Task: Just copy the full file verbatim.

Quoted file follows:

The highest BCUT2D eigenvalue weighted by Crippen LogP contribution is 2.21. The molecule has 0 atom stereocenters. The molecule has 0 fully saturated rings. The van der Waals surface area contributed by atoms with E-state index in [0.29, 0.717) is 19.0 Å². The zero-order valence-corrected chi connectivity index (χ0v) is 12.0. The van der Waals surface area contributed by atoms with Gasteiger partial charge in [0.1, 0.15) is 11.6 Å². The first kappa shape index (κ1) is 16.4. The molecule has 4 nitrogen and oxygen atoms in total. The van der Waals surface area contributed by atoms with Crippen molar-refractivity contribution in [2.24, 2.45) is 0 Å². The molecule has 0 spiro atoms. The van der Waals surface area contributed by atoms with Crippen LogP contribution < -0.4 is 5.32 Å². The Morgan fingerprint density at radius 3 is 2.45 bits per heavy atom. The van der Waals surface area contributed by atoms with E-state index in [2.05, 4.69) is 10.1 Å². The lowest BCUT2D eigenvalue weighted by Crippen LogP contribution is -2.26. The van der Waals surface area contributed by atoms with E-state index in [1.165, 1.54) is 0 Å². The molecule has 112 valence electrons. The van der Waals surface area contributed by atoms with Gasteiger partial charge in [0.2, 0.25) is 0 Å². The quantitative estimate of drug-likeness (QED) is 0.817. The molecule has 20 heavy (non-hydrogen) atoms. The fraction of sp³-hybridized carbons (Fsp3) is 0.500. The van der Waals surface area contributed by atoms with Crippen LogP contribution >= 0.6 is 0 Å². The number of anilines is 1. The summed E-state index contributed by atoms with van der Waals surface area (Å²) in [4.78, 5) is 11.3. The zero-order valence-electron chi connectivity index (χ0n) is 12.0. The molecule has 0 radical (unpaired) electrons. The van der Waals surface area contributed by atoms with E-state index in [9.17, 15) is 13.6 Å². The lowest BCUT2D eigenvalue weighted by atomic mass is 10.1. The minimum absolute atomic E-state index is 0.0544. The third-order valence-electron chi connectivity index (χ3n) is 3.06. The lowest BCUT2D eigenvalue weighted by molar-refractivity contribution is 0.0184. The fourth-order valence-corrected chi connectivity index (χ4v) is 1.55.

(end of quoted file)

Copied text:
The highest BCUT2D eigenvalue weighted by Crippen LogP contribution is 2.21. The molecule has 0 atom stereocenters. The molecule has 0 fully saturated rings. The van der Waals surface area contributed by atoms with E-state index in [0.29, 0.717) is 19.0 Å². The zero-order valence-corrected chi connectivity index (χ0v) is 12.0. The van der Waals surface area contributed by atoms with Gasteiger partial charge in [0.1, 0.15) is 11.6 Å². The first kappa shape index (κ1) is 16.4. The molecule has 4 nitrogen and oxygen atoms in total. The van der Waals surface area contributed by atoms with Crippen molar-refractivity contribution in [2.24, 2.45) is 0 Å². The molecule has 0 spiro atoms. The van der Waals surface area contributed by atoms with Crippen LogP contribution < -0.4 is 5.32 Å². The Morgan fingerprint density at radius 3 is 2.45 bits per heavy atom. The van der Waals surface area contributed by atoms with E-state index in [2.05, 4.69) is 10.1 Å². The lowest BCUT2D eigenvalue weighted by Crippen LogP contribution is -2.26. The van der Waals surface area contributed by atoms with E-state index in [1.165, 1.54) is 0 Å². The molecule has 112 valence electrons. The van der Waals surface area contributed by atoms with Gasteiger partial charge in [0.2, 0.25) is 0 Å². The quantitative estimate of drug-likeness (QED) is 0.817. The molecule has 20 heavy (non-hydrogen) atoms. The fraction of sp³-hybridized carbons (Fsp3) is 0.500. The van der Waals surface area contributed by atoms with Crippen LogP contribution >= 0.6 is 0 Å². The number of anilines is 1. The summed E-state index contributed by atoms with van der Waals surface area (Å²) in [4.78, 5) is 11.3. The zero-order valence-electron chi connectivity index (χ0n) is 12.0. The molecule has 0 radical (unpaired) electrons. The van der Waals surface area contributed by atoms with E-state index in [9.17, 15) is 13.6 Å². The lowest BCUT2D eigenvalue weighted by atomic mass is 10.1. The minimum absolute atomic E-state index is 0.0544. The third-order valence-electron chi connectivity index (χ3n) is 3.06. The lowest BCUT2D eigenvalue weighted by molar-refractivity contribution is 0.0184. The fourth-order valence-corrected chi connectivity index (χ4v) is 1.55.